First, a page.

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What is 0^0

According to some Calculus textbooks, 0^0 is an ``indeterminate form''. When evaluating a limit of the form 0^0, then you need to know that limits of that form are called ``indeterminate forms'', and that you need to use a special technique such as L'Hopital's rule to evaluate them. Otherwise, 0^0 = 1 seems to be the most useful choice for 0^0. This convention allows us to extend definitions in different areas of mathematics that otherwise would require treating 0 as a special case. Notice that 0^0 is a discontinuity of the function x^y. More importantly, keep in mind that the value of a function and its limit need not be the same thing, and functions need not be continous, if that serves a purpose (see Dirac's delta).

This means that depending on the context where 0^0 occurs, you might wish to substitute it with 1, indeterminate or undefined/nonexistent.

Some people feel that giving a value to a function with an essential discontinuity at a point, such as x^y at (0,0), is an inelegant patch and should not be done. Others point out correctly that in mathematics, usefulness and consistency are very important, and that under these parameters 0^0 = 1 is the natural choice.

The following is a list of reasons why 0^0 should be 1.

Rotando & Korn show that if f and g are real functions that vanish at the origin and are analytic at 0 (infinitely differentiable is not sufficient), then f(x)^(g(x)) approaches 1 as x approaches 0 from the right.

From Concrete Mathematics p.162 (R. Graham, D. Knuth, O. Patashnik):

Some textbooks leave the quantity 0^0 undefined, because the functions x^0 and 0^x have different limiting values when x decreases to 0. But this is a mistake. We must define x^0 = 1 for all x, if the binomial theorem is to be valid when x=0, y=0, and/or x=-y. The theorem is too important to be arbitrarily restricted! By contrast, the function 0^x is quite unimportant.
Published by Addison-Wesley, 2nd printing Dec, 1988.

As a rule of thumb, one can say that 0^0 = 1, but 0.0^(0.0) is undefined, meaning that when approaching from a different direction there is no clearly predetermined value to assign to 0.0^(0.0); but Kahan has argued that 0.0^(0.0) should be 1, because if f(x), g(x) --> 0 as x approaches some limit, and f(x) and g(x) are analytic functions, then f(x)^g(x) --> 1.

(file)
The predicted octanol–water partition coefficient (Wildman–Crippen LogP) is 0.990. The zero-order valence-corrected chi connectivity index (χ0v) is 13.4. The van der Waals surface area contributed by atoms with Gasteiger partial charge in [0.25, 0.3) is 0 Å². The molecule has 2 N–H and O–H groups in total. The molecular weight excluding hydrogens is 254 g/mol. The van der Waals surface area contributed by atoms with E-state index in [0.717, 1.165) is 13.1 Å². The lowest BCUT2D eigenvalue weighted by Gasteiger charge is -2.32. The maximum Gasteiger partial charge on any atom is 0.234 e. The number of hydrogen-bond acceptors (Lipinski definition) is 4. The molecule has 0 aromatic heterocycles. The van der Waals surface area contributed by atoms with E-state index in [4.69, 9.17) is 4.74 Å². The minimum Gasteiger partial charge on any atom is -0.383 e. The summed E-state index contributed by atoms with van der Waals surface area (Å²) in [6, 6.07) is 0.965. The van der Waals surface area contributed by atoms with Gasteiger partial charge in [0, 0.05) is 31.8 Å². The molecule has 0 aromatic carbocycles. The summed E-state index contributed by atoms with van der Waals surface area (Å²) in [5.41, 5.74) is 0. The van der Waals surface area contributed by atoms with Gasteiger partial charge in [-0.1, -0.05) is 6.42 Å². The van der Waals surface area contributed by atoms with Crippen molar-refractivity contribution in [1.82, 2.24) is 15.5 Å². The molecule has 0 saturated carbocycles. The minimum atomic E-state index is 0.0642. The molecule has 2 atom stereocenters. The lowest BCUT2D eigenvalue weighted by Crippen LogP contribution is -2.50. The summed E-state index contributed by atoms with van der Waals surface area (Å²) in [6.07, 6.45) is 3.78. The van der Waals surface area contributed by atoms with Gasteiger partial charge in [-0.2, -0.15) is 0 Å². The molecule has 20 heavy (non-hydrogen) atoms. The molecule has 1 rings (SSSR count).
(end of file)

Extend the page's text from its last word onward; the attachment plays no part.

The discussion on 0^0 is very old, Euler argues for 0^0 = 1 since a^0 = 1 for a != 0. The controversy raged throughout the nineteenth century, but was mainly conducted in the pages of the lesser journals: Grunert's Archiv and Schlomilch's Zeitschrift für Mathematik und Physik. Consensus has recently been built around setting the value of 0^0 = 1.

On a discussion of the use of the function 0^(0^x) by an Italian mathematician named Guglielmo Libri.

[T]he paper [33] did produce several ripples in mathematical waters when it originally appeared, because it stirred up a controversy about whether 0^0 is defined. Most mathematicians agreed that 0^0 = 1, but Cauchy [5, page 70] had listed 0^0 together with other expressions like 0/0 and oo - oo in a table of undefined forms. Libri's justification for the equation 0^0 = 1 was far from convincing, and a commentator who signed his name simply ``S'' rose to the attack [45]. August Möbius [36] defended Libri, by presenting his former professor's reason for believing that 0^0 = 1 (basically a proof that lim_(x --> 0+) x^x = 1). Möbius also went further and presented a supposed proof that lim_(x --> 0+) f(x)^(g(x)) whenever lim_(x --> 0+) f(x) = lim_(x --> 0+) g(x) = 0. Of course ``S'' then asked [3] whether Möbius knew about functions such as f(x) = e^(-1/x) and g(x) = x. (And paper [36] was quietly omitted from the historical record when the collected words of Möbius were ultimately published.) The debate stopped there, apparently with the conclusion that 0^0 should be undefined.

But no, no, ten thousand times no! Anybody who wants the binomial theorem (x + y)^n = sum_(k = 0)^n (n k) x^k y^(n - k) to hold for at least one nonnegative integer n must believe that 0^0 = 1, for we can plug in x = 0 and y = 1 to get 1 on the left and 0^0 on the right.

The number of mappings from the empty set to the empty set is 0^0. It has to be 1.

On the other hand, Cauchy had good reason to consider 0^0 as an undefined limiting form, in the sense that the limiting value of f(x)^(g(x)) is not known a priori when f(x) and g(x) approach 0 independently. In this much stronger sense, the value of 0^0 is less defined than, say, the value of 0+0. Both Cauchy and Libri were right, but Libri and his defenders did not understand why truth was on their side.